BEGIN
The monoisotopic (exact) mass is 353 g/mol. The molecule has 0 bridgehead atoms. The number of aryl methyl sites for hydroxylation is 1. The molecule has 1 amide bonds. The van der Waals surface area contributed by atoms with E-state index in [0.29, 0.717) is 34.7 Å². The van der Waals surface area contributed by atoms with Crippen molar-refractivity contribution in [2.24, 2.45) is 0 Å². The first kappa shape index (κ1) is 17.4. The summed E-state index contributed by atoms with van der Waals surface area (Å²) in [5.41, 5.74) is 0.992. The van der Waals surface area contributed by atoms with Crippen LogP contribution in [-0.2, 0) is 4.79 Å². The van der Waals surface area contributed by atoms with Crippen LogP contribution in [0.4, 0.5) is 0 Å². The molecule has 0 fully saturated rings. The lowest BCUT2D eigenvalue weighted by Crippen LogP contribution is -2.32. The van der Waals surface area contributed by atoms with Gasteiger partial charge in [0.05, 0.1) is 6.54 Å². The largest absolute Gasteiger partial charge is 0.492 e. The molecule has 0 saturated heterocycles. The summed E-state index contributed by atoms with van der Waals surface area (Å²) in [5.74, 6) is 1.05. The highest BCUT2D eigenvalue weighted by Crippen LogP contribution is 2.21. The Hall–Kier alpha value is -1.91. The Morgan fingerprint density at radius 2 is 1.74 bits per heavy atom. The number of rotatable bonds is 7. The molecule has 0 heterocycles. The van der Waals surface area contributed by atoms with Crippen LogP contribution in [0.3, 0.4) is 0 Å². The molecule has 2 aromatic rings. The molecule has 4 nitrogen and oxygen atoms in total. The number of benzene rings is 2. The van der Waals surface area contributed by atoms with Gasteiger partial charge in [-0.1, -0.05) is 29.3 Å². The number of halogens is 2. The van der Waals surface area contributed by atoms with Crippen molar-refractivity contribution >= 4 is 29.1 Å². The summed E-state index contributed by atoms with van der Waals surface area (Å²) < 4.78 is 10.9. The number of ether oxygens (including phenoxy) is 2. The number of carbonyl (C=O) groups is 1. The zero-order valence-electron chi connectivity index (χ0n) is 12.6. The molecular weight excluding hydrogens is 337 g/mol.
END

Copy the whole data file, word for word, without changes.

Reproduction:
The monoisotopic (exact) mass is 353 g/mol. The molecule has 0 bridgehead atoms. The number of aryl methyl sites for hydroxylation is 1. The molecule has 1 amide bonds. The van der Waals surface area contributed by atoms with E-state index in [0.29, 0.717) is 34.7 Å². The van der Waals surface area contributed by atoms with Crippen molar-refractivity contribution in [2.24, 2.45) is 0 Å². The first kappa shape index (κ1) is 17.4. The summed E-state index contributed by atoms with van der Waals surface area (Å²) in [5.41, 5.74) is 0.992. The van der Waals surface area contributed by atoms with Crippen LogP contribution in [-0.2, 0) is 4.79 Å². The van der Waals surface area contributed by atoms with Crippen LogP contribution in [0.4, 0.5) is 0 Å². The molecule has 0 fully saturated rings. The lowest BCUT2D eigenvalue weighted by Crippen LogP contribution is -2.32. The van der Waals surface area contributed by atoms with Gasteiger partial charge in [0.05, 0.1) is 6.54 Å². The largest absolute Gasteiger partial charge is 0.492 e. The molecule has 0 saturated heterocycles. The summed E-state index contributed by atoms with van der Waals surface area (Å²) in [5.74, 6) is 1.05. The highest BCUT2D eigenvalue weighted by Crippen LogP contribution is 2.21. The Hall–Kier alpha value is -1.91. The Morgan fingerprint density at radius 2 is 1.74 bits per heavy atom. The number of rotatable bonds is 7. The molecule has 0 heterocycles. The van der Waals surface area contributed by atoms with Crippen LogP contribution in [0.3, 0.4) is 0 Å². The molecule has 2 aromatic rings. The molecule has 4 nitrogen and oxygen atoms in total. The number of benzene rings is 2. The van der Waals surface area contributed by atoms with Gasteiger partial charge in [-0.1, -0.05) is 29.3 Å². The number of halogens is 2. The van der Waals surface area contributed by atoms with Crippen molar-refractivity contribution >= 4 is 29.1 Å². The summed E-state index contributed by atoms with van der Waals surface area (Å²) < 4.78 is 10.9. The number of ether oxygens (including phenoxy) is 2. The number of carbonyl (C=O) groups is 1. The zero-order valence-electron chi connectivity index (χ0n) is 12.6. The molecular weight excluding hydrogens is 337 g/mol.